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Marjorie Lowry Christie Pickthall 1883 (Gunnersbury, London) – 1922 (Vancouver)
BROWNER than the hazel-husk, swifter than the wind,
Though you turn from heath and hill, we are hard behind,
Singing, 'Ere the sorrows rise, ere the gates unclose
Bind above your wistful eyes the memory of a rose.'
Dark Iacchus pipes the kine shivering from the whin,
Wraps him in a she-goat's fell above the panther skin.
Now we husk the corn for bread, turn the mill for hire,
Hoof by hoof and head by head about the herdsman's fire.
Ai, Adonis, where he gleams, slender and at rest,
One has built a roof of dreams where the white doves nest.
Ere they bring the wine-dark bowl, ere the gates unbar,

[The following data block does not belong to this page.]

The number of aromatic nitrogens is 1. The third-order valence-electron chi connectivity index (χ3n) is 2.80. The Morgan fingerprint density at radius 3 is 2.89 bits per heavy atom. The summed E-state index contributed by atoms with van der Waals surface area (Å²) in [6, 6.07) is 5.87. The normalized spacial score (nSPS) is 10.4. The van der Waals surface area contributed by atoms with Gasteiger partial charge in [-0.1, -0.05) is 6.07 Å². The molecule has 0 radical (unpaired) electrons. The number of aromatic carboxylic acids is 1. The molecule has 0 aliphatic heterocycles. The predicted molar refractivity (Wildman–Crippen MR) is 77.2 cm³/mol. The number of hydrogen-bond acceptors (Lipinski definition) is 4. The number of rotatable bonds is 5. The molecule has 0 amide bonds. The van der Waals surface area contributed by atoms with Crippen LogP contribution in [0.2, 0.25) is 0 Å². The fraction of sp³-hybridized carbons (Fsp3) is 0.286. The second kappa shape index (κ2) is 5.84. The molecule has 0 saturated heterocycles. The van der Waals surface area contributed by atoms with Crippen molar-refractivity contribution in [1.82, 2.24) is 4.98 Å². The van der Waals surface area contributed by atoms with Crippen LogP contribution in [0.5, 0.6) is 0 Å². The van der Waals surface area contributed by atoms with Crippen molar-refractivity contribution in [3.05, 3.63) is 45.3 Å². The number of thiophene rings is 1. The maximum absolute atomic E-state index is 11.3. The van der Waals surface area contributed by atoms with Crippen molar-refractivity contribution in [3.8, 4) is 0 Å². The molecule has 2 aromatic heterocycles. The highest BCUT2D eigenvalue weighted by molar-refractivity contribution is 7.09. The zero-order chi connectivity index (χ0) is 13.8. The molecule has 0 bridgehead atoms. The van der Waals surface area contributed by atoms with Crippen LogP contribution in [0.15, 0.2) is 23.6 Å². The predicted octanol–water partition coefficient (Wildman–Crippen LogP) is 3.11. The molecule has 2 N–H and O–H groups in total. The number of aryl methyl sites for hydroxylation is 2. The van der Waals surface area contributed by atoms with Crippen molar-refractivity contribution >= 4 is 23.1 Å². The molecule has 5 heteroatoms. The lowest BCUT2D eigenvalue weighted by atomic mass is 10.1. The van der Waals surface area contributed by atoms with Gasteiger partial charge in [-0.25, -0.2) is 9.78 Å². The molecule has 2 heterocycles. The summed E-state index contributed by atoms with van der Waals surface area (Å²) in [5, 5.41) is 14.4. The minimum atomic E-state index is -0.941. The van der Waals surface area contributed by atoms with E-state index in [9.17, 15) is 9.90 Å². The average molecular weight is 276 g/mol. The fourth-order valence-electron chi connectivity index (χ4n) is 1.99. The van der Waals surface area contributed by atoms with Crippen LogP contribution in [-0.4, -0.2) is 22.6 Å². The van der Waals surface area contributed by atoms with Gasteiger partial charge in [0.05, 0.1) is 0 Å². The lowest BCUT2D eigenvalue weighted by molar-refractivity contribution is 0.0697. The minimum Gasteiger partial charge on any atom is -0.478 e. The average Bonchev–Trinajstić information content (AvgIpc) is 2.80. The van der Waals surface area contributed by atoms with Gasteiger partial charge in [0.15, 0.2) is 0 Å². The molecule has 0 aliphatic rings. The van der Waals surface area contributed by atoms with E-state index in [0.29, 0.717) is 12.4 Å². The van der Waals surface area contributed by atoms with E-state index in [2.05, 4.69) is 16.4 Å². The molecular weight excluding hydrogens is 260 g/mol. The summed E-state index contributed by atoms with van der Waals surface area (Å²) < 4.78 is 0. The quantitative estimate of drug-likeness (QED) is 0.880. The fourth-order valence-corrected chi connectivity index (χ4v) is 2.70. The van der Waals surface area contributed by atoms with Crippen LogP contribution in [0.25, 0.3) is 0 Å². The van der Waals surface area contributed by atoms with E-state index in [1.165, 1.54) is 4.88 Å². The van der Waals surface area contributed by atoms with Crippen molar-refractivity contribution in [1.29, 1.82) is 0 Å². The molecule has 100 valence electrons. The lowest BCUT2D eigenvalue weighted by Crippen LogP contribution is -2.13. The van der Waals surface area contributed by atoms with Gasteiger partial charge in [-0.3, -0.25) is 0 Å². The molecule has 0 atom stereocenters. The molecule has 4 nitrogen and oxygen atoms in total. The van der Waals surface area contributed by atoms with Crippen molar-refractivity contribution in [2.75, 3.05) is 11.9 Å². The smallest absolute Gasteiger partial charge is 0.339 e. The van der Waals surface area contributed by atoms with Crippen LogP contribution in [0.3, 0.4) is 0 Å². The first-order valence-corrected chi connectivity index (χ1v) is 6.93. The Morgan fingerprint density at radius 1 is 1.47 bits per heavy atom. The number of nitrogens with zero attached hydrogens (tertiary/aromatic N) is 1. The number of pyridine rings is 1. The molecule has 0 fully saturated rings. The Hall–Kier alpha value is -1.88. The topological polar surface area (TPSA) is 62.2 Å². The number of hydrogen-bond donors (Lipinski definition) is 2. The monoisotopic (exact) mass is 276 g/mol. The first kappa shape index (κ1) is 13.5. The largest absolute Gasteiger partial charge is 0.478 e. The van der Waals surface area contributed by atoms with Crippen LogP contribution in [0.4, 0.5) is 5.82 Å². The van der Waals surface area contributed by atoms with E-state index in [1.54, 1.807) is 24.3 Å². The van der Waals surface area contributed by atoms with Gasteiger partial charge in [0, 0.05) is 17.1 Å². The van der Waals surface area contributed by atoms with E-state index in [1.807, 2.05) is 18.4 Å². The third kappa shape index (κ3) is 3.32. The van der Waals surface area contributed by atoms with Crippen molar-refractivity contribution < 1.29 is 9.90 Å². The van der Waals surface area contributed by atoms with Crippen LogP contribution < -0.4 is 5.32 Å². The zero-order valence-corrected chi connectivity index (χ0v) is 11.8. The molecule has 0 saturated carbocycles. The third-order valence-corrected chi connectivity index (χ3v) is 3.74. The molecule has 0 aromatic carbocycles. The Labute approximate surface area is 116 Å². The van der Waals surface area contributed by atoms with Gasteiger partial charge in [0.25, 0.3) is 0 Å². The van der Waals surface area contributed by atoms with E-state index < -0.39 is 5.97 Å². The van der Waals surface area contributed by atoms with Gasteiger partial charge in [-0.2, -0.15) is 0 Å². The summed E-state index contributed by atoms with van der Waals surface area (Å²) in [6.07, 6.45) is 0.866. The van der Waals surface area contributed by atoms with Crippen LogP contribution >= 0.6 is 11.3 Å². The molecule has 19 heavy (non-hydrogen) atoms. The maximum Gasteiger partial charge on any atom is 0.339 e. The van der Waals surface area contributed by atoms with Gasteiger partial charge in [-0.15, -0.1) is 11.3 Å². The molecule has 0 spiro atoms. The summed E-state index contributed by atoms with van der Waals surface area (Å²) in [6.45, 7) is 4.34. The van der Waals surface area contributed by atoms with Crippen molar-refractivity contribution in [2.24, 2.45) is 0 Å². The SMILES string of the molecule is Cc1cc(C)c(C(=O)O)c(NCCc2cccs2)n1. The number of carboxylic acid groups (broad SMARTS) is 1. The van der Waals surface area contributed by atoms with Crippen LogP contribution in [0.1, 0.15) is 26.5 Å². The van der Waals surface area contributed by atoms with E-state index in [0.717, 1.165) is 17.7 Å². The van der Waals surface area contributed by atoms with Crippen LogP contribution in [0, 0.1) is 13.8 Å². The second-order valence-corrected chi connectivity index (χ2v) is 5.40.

Take, O take within your soul the shadow of a star.
Now the vintage feast is done, now the melons glow
Gold along the raftered thatch beneath a thread of snow.
Dian's bugle bids the dawn sweep the upland clear,
Where we snared the silken fawn, where we ran the deer.
Through the dark reeds wet with rain, past the singing foam
Went the light-foot Mysian maids, calling Hylas home.
Syrinx felt the silver spell fold her at her need.
Hear, ere yet you say farewell, the wind along the reed.
Golden as the earliest leaf loosened from the spray,
Grave Alcestis drank of grief for her lord's delay.
Ere you choose the bitter part, learn the changeless wrong,
Bind above your breaking heart the echo of a song.
Now the chestnut burrs are down; aspen-shaws are pale;
Now across the plunging reef reels the last red sail.
Ere the wild, black horses cry, ere the night has birth,
Take, ere yet you say good-bye, the love of all the earth.
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"The Little Fauns To Proserpine" Poetry.com. STANDS4 LLC, 2021. Web. 18 Sep. 2021. <https://www.poetry.com/poem/26462/the-little-fauns-to-proserpine>.